Professor Mark Alastair Boyd
Mark Boyd is the founding Chair of Medicine at the University of Adelaide based at the Lyell McEwin Hospital in Adelaide, South Australia. He is a Professor of Medicine, a Senior Australian NHMRC Fellow and a Professorial Fellow at the Kirby Institute at the University of New South Wales. He is co-editor in chief of the open access BioMed Central journal AIDS Research and Therapy.
In 2014 Prof. Boyd was awarded the Frank Fenner Prize for Advanced Research in Infectious Diseases by the Australasian Society for Infectious Diseases for clinical research that has changed WHO guidelines for the use of first- and second-line antiretroviral therapy worldwide.
Science dominates the agenda at IAS 2017
Greetings from the 9th IAS Conference on HIV Science in Paris, France. As usual the content is broad, but (as the new branding signals) science dominates the agenda. On this occasion there is no great breakthrough or advance that might electrify the event and set tongues wagging.
From a global access to care point of view it is clear that funding is at best flat-lining (and this has been the case for the past 7 years) and in some cases falling as we move well beyond the Millennium Development Goals and firmly into the era of the Sustainable Development Goals.
It seems unlikely that the Trump administration will increase U.S. President's Emergency Plan for AIDS Relief (PEPFAR) funding and most likely will withdraw funding during this Presidency. According to UNAIDS. 19.5 million people are now receiving ART around the world. However it is estimated that 40% of all those infected are unaware of their HIV-status and that for every 1 person dying from AIDS every year 2 become HIV-infected. Thus, while the UNAIDS 90-90-90 goals are commendable, we are a long way from getting even close to achieving them. In this context the goals are in danger of being perceived as an impossible dream.
Such musings inevitably focus attention on the critical need for an effective vaccine to truly augment efforts to eradicate the HIV pandemic. Unfortunately there is little news on this front and we need to be realistic and understand that this may be a task beyond us given our current understanding of HIV pathogenesis. This is also the case with the cure, which despite intensive investigation over the past decade has little to show for all the effort. As with the HIV vaccine, a true advance will most likely come from a profound and unpredictable (and unfundable) paradigm shift in our understanding of HIV pathogenesis and immune protection. Let’s hope that occurs in our lifetime, but if I were a betting man…
Better news comes from the fields of therapeutics and PrEP
PrEP rollout is going well but is to a large extent restricted to those countries in which the research has been conducted – France, USA and Australia. Efforts are being made to introduce PrEP into Africa, but a major drawback is the lack of efficacy often seen in younger women (16-24 yo) with oral TDF/FTC. This may be overcome with the use of injectable long acting ART agents like cabotegravir and rilpivirine, and also possibly intra-vaginal rings containing ART (e.g. Doravirine). These rings could also be impregnated with other pharmaceuticals (e.g. oral contraception, anti HSV products, antimicrobials). We await the science.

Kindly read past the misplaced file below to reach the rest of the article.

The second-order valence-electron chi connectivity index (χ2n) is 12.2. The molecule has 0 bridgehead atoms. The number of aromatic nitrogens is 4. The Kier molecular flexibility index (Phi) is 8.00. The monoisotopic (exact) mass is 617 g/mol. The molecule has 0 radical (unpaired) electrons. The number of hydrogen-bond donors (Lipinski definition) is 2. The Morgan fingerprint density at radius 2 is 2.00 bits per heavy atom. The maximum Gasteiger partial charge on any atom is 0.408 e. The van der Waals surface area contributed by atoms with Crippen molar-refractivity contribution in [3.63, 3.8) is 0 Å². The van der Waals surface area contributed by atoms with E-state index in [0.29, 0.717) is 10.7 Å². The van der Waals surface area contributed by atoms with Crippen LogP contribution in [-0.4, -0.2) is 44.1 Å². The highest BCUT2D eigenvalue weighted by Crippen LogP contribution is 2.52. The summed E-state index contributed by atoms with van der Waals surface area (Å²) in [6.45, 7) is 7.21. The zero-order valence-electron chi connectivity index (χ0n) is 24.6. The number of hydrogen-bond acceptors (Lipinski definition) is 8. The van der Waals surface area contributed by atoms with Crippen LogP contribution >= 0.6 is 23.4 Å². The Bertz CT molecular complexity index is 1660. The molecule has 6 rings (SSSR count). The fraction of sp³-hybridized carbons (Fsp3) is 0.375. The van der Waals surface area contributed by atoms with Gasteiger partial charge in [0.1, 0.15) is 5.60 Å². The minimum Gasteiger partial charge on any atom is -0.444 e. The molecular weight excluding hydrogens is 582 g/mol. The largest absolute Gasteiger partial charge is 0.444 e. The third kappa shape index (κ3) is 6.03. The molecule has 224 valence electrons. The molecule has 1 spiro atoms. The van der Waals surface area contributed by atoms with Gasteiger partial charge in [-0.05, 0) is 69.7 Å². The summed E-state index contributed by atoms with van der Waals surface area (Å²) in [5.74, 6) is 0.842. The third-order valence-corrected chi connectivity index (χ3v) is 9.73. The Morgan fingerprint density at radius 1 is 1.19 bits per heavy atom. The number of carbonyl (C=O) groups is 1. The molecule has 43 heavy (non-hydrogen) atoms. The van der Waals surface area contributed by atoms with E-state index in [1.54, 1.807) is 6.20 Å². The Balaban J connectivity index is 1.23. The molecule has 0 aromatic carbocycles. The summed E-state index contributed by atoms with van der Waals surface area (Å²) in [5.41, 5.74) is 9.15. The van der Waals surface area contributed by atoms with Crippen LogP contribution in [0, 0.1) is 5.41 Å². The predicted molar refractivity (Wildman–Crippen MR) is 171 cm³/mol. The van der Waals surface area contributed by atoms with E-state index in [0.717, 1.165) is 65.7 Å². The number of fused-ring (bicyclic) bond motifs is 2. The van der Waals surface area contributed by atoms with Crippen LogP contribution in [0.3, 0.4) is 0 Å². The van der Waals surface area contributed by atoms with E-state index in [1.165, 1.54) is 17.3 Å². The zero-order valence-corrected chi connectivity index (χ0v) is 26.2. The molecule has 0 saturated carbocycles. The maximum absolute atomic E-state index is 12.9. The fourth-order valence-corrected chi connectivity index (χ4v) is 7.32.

This conference also saw the presentation of the phase 2b RCT of 2 drug maintenance of initial triple therapy induced virological suppression with long acting injectable cabotegravir and rilpivirine. Over 2 years in the once monthly injection group no virological failures were observed. This once monthly strategy is now enrolling participants in pivotal phase 3 RCTs. Joe Eron (UNC, USA) who presented the data at the conference said that the 2-monthly strategy is also still under active consideration. The result was reported by a few media outlets including the BBC.
See Injections 'next revolution' in HIV - study by James Gallagher:
The conference was also the venue for the public presentation of Phase 3 RCTs of Gilead’s unboosted once daily InSTI ‘Bictegravir’ versus Dolutegravir. The results of 2 Phase 3 placebo-controlled, double-blinded RCTs were presented; one with a backbone of TAF/FTC in both arms and one with BIC/F/TAF versus DTG/ABC/3TC. Non-inferiority was demonstrated in both cases with good tolerability across all groups. Importantly, no resistance was seen in the rare virological failures in both studies, consistent with what we have seen with DTG to date in trials and clinical practice. It is expected that the BIC/F/TAF fixed dose combination product will be licensed in the USA by Q4 2017 and most likely be listed on the PBS by Q3 2018 in Australia.